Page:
2019 EMS10 Winner Profile: Thomas P. Beers

Thomas P. Beers, MPA, EMT-P, NHDP, was first exposed to EMS as a college student when a friend asked him to accompany him during a visit to the campus EMS squad at the University of Dayton.
Thomas P. Beers, MPA, EMT-P, NHDP

Thomas P. Beers, MPA, EMT-P, NHDP, was first exposed to EMS as a college student when a friend asked him to accompany him during a visit to the campus EMS squad at the University of Dayton. He signed up for a ride along and decided that is what he wanted to do for the rest of his life. After college, Beers joined the U.S. Army and served as a field artillery officer but continued worked in the emergency department on the weekend to keep his hand in emergency medicine.

After leaving the military, he earned his paramedic license and worked for a short time at the Dayton Fire Department as a firefighter/paramedic. He currently serves as a firefighter/paramedic and intelligence liaison officer at Cleveland Heights Fire and EMS, and as the EMS manager for the Cleveland Clinic in Cleveland, Ohio.

Beers, inspired by a coworker and friend, Michele Sorrell, built an education program on human trafficking for fire and EMS providers after the most recent Republican National Convention in Cleveland.

He was initially skeptical firefighters or EMS providers would be able to offer intervention for human trafficking victims, but after some research he recognized the unique role fire departments and EMS providers could play in identifying and helping individuals caught in human trafficking. He found there was some generic education on human trafficking available, but nothing by and for fire and EMS on a large scale.

“EMS is the largest, untapped intelligence gathering apparatus in the United States,” Beers says.

He explained EMS and fire are often invited into homes and can see signs of trafficking if they know what to look for. Beers also said there is often a societal bias what human trafficking victims look like, noting labor trafficking is often overlooked, that men are a substantial portion of victims as well as children, in both sex and labor trafficking schemes. He hopes the program changes the perspective of first responders.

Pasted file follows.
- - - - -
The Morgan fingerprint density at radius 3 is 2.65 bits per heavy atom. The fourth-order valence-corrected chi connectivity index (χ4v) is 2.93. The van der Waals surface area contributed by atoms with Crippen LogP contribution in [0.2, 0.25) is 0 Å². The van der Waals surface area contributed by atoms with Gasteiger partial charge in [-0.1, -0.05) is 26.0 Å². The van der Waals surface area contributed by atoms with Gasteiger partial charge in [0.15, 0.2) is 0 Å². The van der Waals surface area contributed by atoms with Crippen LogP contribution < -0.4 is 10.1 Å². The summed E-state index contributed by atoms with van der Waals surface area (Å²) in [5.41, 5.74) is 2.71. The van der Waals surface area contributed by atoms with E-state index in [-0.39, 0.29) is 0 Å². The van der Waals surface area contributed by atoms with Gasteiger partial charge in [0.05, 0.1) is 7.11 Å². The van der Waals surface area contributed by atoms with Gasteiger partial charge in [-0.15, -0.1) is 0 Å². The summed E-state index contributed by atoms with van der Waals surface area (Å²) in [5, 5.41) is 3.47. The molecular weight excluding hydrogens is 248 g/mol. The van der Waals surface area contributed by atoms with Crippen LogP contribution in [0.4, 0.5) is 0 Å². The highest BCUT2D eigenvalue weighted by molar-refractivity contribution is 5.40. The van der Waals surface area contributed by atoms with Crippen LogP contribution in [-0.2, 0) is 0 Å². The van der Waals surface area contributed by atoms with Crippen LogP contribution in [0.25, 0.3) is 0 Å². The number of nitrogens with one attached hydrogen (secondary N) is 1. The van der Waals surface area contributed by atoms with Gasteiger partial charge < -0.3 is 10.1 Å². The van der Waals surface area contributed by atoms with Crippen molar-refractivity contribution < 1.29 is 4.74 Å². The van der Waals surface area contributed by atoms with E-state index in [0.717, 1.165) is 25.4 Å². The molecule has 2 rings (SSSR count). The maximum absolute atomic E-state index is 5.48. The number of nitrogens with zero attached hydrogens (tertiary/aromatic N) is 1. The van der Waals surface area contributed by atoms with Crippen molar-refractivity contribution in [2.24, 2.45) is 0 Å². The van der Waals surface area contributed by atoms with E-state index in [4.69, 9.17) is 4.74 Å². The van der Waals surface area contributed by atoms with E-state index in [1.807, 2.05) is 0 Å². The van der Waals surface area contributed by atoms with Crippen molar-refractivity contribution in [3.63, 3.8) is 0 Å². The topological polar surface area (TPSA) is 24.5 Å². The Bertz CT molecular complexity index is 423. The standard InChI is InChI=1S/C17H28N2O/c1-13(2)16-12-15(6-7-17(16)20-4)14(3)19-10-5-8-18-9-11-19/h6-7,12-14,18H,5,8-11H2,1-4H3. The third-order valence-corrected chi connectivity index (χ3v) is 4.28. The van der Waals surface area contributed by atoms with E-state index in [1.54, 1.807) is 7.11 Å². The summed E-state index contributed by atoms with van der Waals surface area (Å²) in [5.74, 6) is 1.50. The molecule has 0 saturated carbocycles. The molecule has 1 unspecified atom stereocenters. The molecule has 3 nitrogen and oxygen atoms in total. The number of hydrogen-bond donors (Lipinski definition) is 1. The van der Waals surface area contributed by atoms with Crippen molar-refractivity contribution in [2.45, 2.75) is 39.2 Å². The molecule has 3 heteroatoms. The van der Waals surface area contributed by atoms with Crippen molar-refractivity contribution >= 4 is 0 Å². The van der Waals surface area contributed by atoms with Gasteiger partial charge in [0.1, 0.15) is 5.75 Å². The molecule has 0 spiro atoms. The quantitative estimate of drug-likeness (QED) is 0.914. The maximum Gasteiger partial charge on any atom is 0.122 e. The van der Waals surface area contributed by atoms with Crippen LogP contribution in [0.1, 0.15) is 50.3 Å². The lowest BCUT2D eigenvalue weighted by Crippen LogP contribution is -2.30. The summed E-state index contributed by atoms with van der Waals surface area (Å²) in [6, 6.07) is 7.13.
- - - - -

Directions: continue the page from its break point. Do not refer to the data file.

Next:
The program includes: a definition of human trafficking and how to recognize it, fire and EMS’ role in mandated reporting, and actionable tools for responders to take back to their agency and use immediately. The course is unique in its utilization of experiences with patients from both the EMS provider and hospital receiving point of view.

To date, Beers has trained nearly 1,000 firefighters and EMS professionals. With partnerships, his team is in the process of building an online version of the program for firefighters and EMS providers to access across the United States.

In addition to the education program, a workable protocol with information on mission partners and contact information is being developed in the region to help firefighters and EMS providers know who to call or what hospitals to utilize in the event they come into contact with human trafficking victims.

Beers has claimed a seat at the table for EMS with local coalitions to end human trafficking. He has also moved for advocacy at the state level by working with the Ohio Attorney General, the Ohio Legislature and the State EMS board by championing a mandate for all EMS providers to have human trafficking training to recertify.

“Leadership is about collaboration, relationships, and working in diverse groups to find workable solutions to complex problems,” Beers says.

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